Marijuana Not a 'Safe Drug,' Review Finds
THURSDAY, Sept. 5 (HealthDay News) -- Contrary to popular belief, marijuana is not a "safe drug," particularly for teens, a new review reveals.
Researchers found that marijuana (cannabis) could be especially harmful for teenagers, since it affects the addiction processes in their developing brains. The findings are troubling since marijuana is a popular drug among teens, the researchers added.
"Of the illicit drugs, cannabis is most used by teenagers since it is perceived by many to be of little harm. This perception has led to a growing number of states approving its legalization and increased accessibility. Most of the debates and ensuing policies regarding cannabis were done without consideration of its impact on one of the most vulnerable population, namely teens, or without consideration of scientific data," study authors Didier Jutras-Aswad, of the University of Montreal, and Dr. Yasmin Hurd, of New York's Icahn School of Medicine at Mount Sinai in New York City, wrote in a news release from the University of Montreal.
They added, "While it is clear that more systematic scientific studies are needed to understand the long-term impact of adolescent cannabis exposure on brain and behavior, the current evidence suggests that it has a far-reaching influence on adult addictive behaviors, particularly for certain subsets of vulnerable individuals."
Marijuana interacts with the brain through chemical receptors situated in the areas responsible for learning and management of rewards, motivated behavior, decision-making, habit formation and motor function. Since the structure of the brain changes quickly during adolescence, marijuana can affect how these traits develop, the researchers noted.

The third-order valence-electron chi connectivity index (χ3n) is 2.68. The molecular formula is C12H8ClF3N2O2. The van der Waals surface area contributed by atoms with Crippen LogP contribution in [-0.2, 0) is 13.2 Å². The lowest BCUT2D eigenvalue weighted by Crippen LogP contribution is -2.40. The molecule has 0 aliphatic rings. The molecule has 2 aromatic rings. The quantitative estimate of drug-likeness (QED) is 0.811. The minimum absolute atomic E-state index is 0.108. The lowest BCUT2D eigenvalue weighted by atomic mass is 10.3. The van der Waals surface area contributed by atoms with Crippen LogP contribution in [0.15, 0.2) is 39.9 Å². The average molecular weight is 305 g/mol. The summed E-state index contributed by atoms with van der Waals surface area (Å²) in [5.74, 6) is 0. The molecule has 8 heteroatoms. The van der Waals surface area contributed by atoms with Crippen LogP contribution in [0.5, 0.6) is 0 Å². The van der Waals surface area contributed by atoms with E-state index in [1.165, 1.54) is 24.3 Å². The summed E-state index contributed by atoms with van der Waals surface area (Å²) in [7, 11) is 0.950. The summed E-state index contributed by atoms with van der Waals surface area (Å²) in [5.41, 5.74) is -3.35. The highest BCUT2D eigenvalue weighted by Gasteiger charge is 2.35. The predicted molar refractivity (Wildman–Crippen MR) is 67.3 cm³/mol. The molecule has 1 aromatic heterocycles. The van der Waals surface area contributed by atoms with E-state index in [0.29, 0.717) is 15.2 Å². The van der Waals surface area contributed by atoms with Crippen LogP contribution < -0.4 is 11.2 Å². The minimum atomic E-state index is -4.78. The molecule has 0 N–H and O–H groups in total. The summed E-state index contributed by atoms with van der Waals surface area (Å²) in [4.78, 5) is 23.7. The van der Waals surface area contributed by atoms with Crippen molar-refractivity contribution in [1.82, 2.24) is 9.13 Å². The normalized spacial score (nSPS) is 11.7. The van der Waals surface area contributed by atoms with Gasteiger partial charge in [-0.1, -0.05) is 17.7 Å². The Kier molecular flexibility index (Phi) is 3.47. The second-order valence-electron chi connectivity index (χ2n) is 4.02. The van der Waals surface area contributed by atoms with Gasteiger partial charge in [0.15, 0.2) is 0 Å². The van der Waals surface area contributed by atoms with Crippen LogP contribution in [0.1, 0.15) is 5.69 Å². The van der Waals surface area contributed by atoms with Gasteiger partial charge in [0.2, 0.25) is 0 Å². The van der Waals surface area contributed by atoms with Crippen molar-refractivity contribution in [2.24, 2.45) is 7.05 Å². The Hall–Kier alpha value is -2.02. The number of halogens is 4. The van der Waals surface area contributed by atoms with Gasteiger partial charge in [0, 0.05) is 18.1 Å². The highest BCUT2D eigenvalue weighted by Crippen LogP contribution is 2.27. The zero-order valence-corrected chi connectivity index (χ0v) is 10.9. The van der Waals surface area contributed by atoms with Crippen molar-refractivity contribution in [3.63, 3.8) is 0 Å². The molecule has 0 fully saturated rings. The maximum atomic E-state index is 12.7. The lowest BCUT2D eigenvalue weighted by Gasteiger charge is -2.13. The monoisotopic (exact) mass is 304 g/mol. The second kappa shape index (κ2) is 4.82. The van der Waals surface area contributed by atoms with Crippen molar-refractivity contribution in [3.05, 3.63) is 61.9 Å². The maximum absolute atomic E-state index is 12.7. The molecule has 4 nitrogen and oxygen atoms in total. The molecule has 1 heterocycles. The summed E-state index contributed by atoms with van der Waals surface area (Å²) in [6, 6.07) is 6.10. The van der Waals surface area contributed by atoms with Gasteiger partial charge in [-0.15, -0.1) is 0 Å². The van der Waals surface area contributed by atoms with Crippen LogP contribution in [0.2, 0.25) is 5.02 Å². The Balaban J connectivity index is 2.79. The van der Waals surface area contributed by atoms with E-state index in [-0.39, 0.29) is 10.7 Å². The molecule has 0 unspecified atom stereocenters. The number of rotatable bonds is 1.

In their review, they examined more than 120 studies on various aspects of marijuana and the teenage brain, including the biology of the brain, the brain's chemical reaction to marijuana and the influence of teens' genetic make-up and environment. They also analyzed previous studies on the "gateway drug" phenomenon, or an association between marijuana use and later addiction to other serious drugs and psychosis.
"When the first exposure occurs in younger versus older adolescents, the impact of cannabis seems to be worse in regard to many outcomes such as mental health, education attainment, delinquency and ability to conform to adult role," Jutras-Aswad explained.
Only about one in four teenage marijuana users will become dependent on the drug, which suggests that certain genetic and behavioral factors play a role in whether or not the drug use will continue, the researchers found. They added that marijuana dependence can be inherited or result from other psychological factors.
"Individuals who will develop cannabis dependence generally report a temperament characterized by negative affect, aggressivity and impulsivity, from an early age. Some of these traits are often exacerbated with years of cannabis use, which suggests that users become trapped in a vicious cycle of self-medication, which in turn becomes a dependence," Jutras-Aswad said.
The researchers concluded that marijuana is not harmless, and genetic or psychological screening can help identify those at greatest risk of abusing the drug.
"The objective is not to fuel the debate about whether cannabis is good or bad, but instead to identify those individuals who might most suffer from its deleterious effects and provide adequate measures to prevent this risk," Jutrus Aswad said in the news release.
"Continuing research should be performed to inform public policy in this area," added Hurd. "Without such systematic, evidenced-based research to understand the long-term effects of cannabis on the developing brain, not only will the legal status of cannabis will be determined on uncertain ground, but we will not be able to innovate effective treatments such as the medicinal use of cannabis plant components that might be beneficial for treating specific disorders."
The U.S. National Institutes of Health provides more information on marijuana.
SOURCE: University of Montreal, news release, Aug. 27, 2013